Low pressure will have shifted towards the IA/MO border by the morning, with heavy rains shifting through central IL ahead of the frontal boundary. As we start our day heading towards southern IL and ultimately towards Nashville, it’ll be a slow beginning as the heavy rain and some thunderstorms shift through our path. Luckily, this won’t be too long lived as the front looks to shift off to the northeast by the late morning hours. We’re still going to be in the warm sector of these systems however, so with a good amount of instability in the region, scattered showers and storms will dot the TN Valley as we cruise through Nashville towards Chattanooga. Hopefully Nashville escapes these storms, as they’re still dealing with the devastating flooding that hit there last week. Storms should be on the downturn towards the evening hours, especially as we make our way past Atlanta and pull into Macon, the stop for Day Two.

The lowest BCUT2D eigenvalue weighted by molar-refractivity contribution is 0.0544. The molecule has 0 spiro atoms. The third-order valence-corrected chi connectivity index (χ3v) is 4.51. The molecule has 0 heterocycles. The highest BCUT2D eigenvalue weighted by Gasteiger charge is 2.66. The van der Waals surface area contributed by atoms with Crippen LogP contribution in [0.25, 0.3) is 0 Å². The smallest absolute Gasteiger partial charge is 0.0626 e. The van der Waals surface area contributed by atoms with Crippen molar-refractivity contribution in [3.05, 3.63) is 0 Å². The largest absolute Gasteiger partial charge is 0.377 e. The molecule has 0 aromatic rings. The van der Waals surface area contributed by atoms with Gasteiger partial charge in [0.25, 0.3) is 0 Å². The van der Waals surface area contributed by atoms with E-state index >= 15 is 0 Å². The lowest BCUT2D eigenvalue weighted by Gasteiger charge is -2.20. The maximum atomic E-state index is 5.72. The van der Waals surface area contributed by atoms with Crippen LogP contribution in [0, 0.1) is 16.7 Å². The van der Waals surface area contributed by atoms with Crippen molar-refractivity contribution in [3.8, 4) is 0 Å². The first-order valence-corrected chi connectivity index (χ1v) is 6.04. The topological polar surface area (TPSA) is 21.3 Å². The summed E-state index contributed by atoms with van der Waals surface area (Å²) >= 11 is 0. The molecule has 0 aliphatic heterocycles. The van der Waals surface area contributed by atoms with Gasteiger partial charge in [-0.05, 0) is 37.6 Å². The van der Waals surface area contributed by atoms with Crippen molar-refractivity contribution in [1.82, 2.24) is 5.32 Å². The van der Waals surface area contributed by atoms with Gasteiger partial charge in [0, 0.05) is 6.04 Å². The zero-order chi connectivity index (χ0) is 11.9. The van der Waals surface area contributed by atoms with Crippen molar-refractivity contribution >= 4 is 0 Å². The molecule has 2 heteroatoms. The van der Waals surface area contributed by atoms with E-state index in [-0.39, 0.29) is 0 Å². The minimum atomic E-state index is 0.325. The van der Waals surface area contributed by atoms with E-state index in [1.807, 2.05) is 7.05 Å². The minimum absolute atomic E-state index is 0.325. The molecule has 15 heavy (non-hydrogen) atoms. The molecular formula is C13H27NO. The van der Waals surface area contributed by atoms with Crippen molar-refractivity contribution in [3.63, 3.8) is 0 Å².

Finally! After two days of rather interesting weather, high pressure is controlling much of Florida and the Gulf Coast during midweek with a general east to west flow occurring over the state. There could be a couple of popcorn or seabreeze thundershowers over the central part of the FL Peninsula as we drive past Gainesville and Orlando during the afternoon and evening hours. A beautiful sunset should greet us upon our arrival into Port St. Lucie. With a couple extra days of good weather expected over the region, should be a great vacation for everybody along the sands of the Atlantic Ocean!

Port St. Lucie, Florida

Off to the Sunshine State today, where it looks like it should be in abundance to start the week!

At 653pm EDT, the temperature was 77 degrees under partly cloudy skies. Showers and thunderstorms were very much absent over the Florida Peninsula today, as a ridge of high pressure shifting over the region pretty much put the kibosh on any development. Not even the seabreeze, which almost acts like a mini-front and can ignite when the collide over the states’ interior, sparked anything today. Much of Florida will once again be under the influence of this high pressure for the next couple of days while a very large area of low pressure will make headlines in the central part of the country. Should the seabreeze kick up again during the next couple of days, any suspect storms should form off to the western half of the Peninsula, keeping Port St. Lucie on the dry side. Break out the sunscreen!